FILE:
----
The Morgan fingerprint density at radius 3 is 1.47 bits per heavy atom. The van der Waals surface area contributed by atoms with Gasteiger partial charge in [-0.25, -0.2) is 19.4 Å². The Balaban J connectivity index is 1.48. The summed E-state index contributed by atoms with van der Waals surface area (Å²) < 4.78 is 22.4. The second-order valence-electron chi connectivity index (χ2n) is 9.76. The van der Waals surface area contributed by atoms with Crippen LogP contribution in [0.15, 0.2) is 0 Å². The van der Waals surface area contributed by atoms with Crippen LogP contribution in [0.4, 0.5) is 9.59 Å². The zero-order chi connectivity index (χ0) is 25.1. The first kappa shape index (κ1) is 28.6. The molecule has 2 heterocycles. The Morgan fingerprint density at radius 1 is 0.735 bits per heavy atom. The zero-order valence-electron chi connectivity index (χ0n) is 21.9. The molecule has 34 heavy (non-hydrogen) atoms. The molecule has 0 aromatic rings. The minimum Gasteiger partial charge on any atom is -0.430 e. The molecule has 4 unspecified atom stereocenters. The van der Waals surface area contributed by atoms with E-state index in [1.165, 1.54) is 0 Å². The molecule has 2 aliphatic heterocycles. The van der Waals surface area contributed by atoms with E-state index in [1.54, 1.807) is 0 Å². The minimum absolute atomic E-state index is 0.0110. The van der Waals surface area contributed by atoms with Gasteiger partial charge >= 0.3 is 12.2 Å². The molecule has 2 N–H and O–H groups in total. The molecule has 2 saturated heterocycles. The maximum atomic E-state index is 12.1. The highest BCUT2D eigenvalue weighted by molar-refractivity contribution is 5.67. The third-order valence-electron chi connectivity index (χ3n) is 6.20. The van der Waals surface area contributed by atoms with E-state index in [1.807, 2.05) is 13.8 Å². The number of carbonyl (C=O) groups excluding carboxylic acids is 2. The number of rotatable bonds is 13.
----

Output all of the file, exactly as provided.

The Morgan fingerprint density at radius 3 is 1.47 bits per heavy atom. The van der Waals surface area contributed by atoms with Gasteiger partial charge in [-0.25, -0.2) is 19.4 Å². The Balaban J connectivity index is 1.48. The summed E-state index contributed by atoms with van der Waals surface area (Å²) < 4.78 is 22.4. The second-order valence-electron chi connectivity index (χ2n) is 9.76. The van der Waals surface area contributed by atoms with Crippen LogP contribution in [0.15, 0.2) is 0 Å². The van der Waals surface area contributed by atoms with Crippen LogP contribution in [0.4, 0.5) is 9.59 Å². The zero-order chi connectivity index (χ0) is 25.1. The first kappa shape index (κ1) is 28.6. The molecule has 2 heterocycles. The Morgan fingerprint density at radius 1 is 0.735 bits per heavy atom. The zero-order valence-electron chi connectivity index (χ0n) is 21.9. The molecule has 34 heavy (non-hydrogen) atoms. The molecule has 0 aromatic rings. The minimum Gasteiger partial charge on any atom is -0.430 e. The molecule has 4 unspecified atom stereocenters. The van der Waals surface area contributed by atoms with E-state index in [1.165, 1.54) is 0 Å². The molecule has 2 aliphatic heterocycles. The van der Waals surface area contributed by atoms with E-state index in [1.54, 1.807) is 0 Å². The minimum absolute atomic E-state index is 0.0110. The van der Waals surface area contributed by atoms with Gasteiger partial charge >= 0.3 is 12.2 Å². The molecule has 2 N–H and O–H groups in total. The molecule has 2 saturated heterocycles. The maximum atomic E-state index is 12.1. The highest BCUT2D eigenvalue weighted by molar-refractivity contribution is 5.67. The third-order valence-electron chi connectivity index (χ3n) is 6.20. The van der Waals surface area contributed by atoms with E-state index in [1.807, 2.05) is 13.8 Å². The number of carbonyl (C=O) groups excluding carboxylic acids is 2. The number of rotatable bonds is 13.